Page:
Long, Slauson part of versatile o-line

Posted Feb 5, 2016

In the fifth of a nine-part series, takes an in-depth look at the Bears' offensive line heading into the 2016 offseason.

In the fifth of a nine-part series, takes an in-depth look at the Bears' offensive line heading into the 2016 offseason.

Versatility was key for the Bears offensive line in 2015, with Kyle Long moving from right guard to right tackle and left guard Matt Slauson filling in at center due to injuries.

After being voted to the Pro Bowl in each of his first two seasons at right guard, Long was switched to right tackle a week before the regular season began and ultimately made his third straight trip to the NFL's annual all-star game in Hawaii.

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Kyle Long is the only offensive lineman in Bears history to be voted to the Pro Bowl in each of his first three NFL seasons.

"I think I made a big sacrifice in my career and I think [the Pro Bowl nod] was in kind of a roundabout way the reward for it," Long said last month after being added to the team in place of Philadelphia Eagles tackle Jason Peters.

"Unfortunately, I dealt with a lot of growing pains, as has been publicized. I've owned it and been a part of the learning process and tried to be positive every day. It's been a fun process this year, but there have been tough times. But Hawaii is going to be a lot of fun."

Selected by the Bears with the 20th pick in the 2013 draft, Long is the first Bears player to be named to the Pro Bowl in his first three NFL seasons since Brian Urlacher and the seventh Bears player overall.

"Anytime you're mentioned in the same conversation with Brian Urlacher, it's a tremendous honor and I'm very grateful," Long said.

In 2015, Long was part of a Bears offense that ranked third in franchise history in completion percentage (63.9) and interception percentage (2.3), fourth in gross passing yards (3,843) and third-down percentage (42.5), fifth in net passing yards (3,660) and sixth in passer rating (89.7) and total net yards (5,514).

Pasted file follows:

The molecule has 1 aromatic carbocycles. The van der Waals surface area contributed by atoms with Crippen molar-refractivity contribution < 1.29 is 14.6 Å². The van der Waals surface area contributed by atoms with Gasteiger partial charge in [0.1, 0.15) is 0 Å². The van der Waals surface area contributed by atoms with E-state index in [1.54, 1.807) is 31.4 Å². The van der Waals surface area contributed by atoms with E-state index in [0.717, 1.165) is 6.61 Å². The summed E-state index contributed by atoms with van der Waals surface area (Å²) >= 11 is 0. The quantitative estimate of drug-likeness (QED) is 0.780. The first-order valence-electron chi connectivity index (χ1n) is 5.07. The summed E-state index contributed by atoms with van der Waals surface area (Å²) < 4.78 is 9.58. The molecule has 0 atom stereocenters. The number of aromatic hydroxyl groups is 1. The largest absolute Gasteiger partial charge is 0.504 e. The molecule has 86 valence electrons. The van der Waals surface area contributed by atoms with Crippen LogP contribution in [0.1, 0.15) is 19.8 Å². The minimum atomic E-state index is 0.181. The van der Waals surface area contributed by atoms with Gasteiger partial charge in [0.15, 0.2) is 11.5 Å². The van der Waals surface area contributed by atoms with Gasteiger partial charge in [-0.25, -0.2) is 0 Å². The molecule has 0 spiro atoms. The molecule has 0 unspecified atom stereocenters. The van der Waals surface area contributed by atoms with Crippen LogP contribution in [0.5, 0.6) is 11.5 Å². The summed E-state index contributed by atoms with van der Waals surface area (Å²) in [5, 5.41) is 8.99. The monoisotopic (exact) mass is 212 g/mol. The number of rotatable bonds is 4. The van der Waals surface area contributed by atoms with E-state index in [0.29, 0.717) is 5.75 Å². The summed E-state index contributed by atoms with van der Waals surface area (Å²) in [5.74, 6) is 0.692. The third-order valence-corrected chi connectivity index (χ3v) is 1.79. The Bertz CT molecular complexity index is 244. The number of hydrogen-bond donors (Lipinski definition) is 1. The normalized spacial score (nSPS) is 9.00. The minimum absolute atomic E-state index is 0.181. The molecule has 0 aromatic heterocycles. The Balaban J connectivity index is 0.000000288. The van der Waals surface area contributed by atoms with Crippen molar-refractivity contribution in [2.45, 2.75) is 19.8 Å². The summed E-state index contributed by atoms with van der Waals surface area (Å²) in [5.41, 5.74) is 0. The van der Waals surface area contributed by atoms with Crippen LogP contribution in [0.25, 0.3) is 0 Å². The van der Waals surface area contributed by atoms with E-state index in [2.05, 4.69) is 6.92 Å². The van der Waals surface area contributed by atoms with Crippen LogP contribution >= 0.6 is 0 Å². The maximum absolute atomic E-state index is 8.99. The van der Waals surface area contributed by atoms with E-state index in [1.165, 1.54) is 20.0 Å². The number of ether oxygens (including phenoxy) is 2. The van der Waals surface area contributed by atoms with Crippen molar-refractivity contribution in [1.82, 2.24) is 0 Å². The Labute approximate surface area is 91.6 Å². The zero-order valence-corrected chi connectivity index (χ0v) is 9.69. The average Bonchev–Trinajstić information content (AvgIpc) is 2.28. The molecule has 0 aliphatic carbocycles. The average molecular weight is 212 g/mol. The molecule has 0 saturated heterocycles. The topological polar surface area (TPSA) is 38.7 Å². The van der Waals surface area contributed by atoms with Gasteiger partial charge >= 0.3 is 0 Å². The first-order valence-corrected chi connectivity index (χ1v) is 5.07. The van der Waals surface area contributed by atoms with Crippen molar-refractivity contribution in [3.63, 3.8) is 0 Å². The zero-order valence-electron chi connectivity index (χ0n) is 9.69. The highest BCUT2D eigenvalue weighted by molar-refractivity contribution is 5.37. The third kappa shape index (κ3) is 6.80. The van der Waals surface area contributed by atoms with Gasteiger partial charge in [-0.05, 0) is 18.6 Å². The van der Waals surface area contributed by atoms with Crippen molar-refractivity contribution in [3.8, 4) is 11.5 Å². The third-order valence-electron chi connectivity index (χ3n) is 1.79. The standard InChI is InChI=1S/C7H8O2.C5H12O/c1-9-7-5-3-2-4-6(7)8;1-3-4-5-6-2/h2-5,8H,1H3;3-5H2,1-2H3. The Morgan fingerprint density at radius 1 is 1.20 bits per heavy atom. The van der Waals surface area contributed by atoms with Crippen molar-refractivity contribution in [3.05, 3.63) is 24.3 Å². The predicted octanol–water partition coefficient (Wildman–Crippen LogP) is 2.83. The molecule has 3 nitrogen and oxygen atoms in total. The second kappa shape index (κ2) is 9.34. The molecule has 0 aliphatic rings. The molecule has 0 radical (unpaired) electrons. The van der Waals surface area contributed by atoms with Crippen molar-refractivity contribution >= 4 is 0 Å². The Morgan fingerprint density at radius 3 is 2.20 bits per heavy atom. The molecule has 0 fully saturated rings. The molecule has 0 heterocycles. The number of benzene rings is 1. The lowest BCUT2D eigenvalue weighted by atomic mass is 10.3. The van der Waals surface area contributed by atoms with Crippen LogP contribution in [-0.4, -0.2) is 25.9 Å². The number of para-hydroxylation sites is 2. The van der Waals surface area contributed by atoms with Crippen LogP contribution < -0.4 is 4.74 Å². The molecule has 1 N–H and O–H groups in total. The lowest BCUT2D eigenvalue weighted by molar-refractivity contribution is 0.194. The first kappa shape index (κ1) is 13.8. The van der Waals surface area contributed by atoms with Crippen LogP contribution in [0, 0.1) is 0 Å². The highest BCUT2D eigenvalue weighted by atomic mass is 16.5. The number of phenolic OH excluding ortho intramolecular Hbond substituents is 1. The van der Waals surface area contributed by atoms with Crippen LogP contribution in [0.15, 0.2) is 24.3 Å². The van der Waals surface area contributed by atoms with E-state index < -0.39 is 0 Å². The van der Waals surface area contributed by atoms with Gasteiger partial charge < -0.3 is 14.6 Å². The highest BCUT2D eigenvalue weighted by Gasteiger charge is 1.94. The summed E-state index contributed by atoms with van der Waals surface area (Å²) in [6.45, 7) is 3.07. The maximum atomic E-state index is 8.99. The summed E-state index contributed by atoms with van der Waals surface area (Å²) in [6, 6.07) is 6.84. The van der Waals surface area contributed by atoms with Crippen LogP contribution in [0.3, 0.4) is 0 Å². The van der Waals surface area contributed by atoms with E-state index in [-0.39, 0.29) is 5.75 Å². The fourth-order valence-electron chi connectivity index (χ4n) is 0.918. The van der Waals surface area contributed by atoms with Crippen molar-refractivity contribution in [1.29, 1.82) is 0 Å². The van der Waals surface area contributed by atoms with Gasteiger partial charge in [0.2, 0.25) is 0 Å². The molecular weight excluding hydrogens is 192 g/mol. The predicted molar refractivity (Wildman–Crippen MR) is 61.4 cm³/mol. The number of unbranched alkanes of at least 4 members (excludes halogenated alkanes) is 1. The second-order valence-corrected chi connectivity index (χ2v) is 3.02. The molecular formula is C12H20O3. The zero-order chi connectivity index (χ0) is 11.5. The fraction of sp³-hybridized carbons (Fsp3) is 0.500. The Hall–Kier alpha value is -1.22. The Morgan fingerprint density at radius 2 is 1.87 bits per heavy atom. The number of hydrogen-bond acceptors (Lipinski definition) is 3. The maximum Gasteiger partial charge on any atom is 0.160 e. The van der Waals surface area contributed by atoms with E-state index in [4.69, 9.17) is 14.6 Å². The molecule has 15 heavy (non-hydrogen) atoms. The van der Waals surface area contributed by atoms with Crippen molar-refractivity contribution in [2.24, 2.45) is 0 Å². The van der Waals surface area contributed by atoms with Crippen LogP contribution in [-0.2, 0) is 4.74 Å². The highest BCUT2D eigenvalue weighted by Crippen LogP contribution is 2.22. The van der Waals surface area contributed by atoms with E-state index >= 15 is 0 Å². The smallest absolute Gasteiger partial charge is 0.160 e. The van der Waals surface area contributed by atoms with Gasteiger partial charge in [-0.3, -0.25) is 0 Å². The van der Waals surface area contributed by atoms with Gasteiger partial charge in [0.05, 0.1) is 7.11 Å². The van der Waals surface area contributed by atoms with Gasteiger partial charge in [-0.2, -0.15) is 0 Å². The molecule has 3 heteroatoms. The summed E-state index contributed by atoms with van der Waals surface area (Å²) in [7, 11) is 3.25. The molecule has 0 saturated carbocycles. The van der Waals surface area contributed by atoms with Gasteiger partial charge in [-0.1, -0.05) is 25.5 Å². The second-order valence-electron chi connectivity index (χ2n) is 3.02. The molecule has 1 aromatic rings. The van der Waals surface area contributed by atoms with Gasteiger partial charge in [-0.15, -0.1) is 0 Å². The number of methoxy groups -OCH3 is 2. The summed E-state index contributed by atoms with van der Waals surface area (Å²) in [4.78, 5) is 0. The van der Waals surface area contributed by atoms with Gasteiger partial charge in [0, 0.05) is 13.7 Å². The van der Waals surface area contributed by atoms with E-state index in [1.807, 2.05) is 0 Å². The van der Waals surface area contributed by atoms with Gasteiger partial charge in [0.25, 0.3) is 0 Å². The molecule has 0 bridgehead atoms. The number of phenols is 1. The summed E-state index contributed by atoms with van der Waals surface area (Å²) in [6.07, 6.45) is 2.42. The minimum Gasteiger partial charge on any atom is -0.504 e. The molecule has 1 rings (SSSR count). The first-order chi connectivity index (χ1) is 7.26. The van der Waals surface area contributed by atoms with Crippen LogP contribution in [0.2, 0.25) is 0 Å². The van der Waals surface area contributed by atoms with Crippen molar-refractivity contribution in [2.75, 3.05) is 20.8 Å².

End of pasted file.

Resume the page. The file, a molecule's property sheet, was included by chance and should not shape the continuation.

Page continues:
Long helped protect quarterback Jay Cutler, who posted a career-high 92.3 passer rating and reduced his interceptions from 18 in 2014 to 11, while also opening holes for running back Matt Forte, who led the Bears in rushing for the eighth straight season—the longest streak since Walter Payton did so for 12 straight years from 1975-86.

Bears coaches praised Long for switching positions when he did.

"Him making that transition shows you what kind of a team guy he is for doing that," offensive coordinator Adam Gase said shortly before leaving the Bears to become head coach of the Miami Dolphins. "I've been in some situations where guys just flat-out say, ‘I'm not going to do that,' because it's not in their best interests. He did it for us. He did it to help us in the situations we were in."

Slauson also showed his selflessness by moving over to center early in a game against the Raiders after veteran Will Montgomery suffered a season-ending leg injury. Slauson ping-ponged between the two positions the rest of the year, starting Games 7-9 at center, 10-15 at left guard and 16 at center.

One pleasant surprise up front was the performance of Charles Leno Jr. at left tackle. The 2014 seventh-round pick started the final 13 games of the season, supplanting veteran Jermon Bushrod, who was unable to win back his starting job after recovering from a concussion and shoulder injury.

"He had a little bit of a rough start, but he just kept working and then when he got the opportunity at left tackle, he took full advantage of it," Gase said late in the season.

"He's been so steady for us and he's been a very good leader for that group as far as being the guy that's always doing the right thing and making sure his side of the ball is taken care of. I know Jay [Cutler] feels very comfortable with him on that left side."

The Bears also remain high on center Hroniss Grasu, a third-round draft pick from Oregon who started eight games as a rookie in 2015.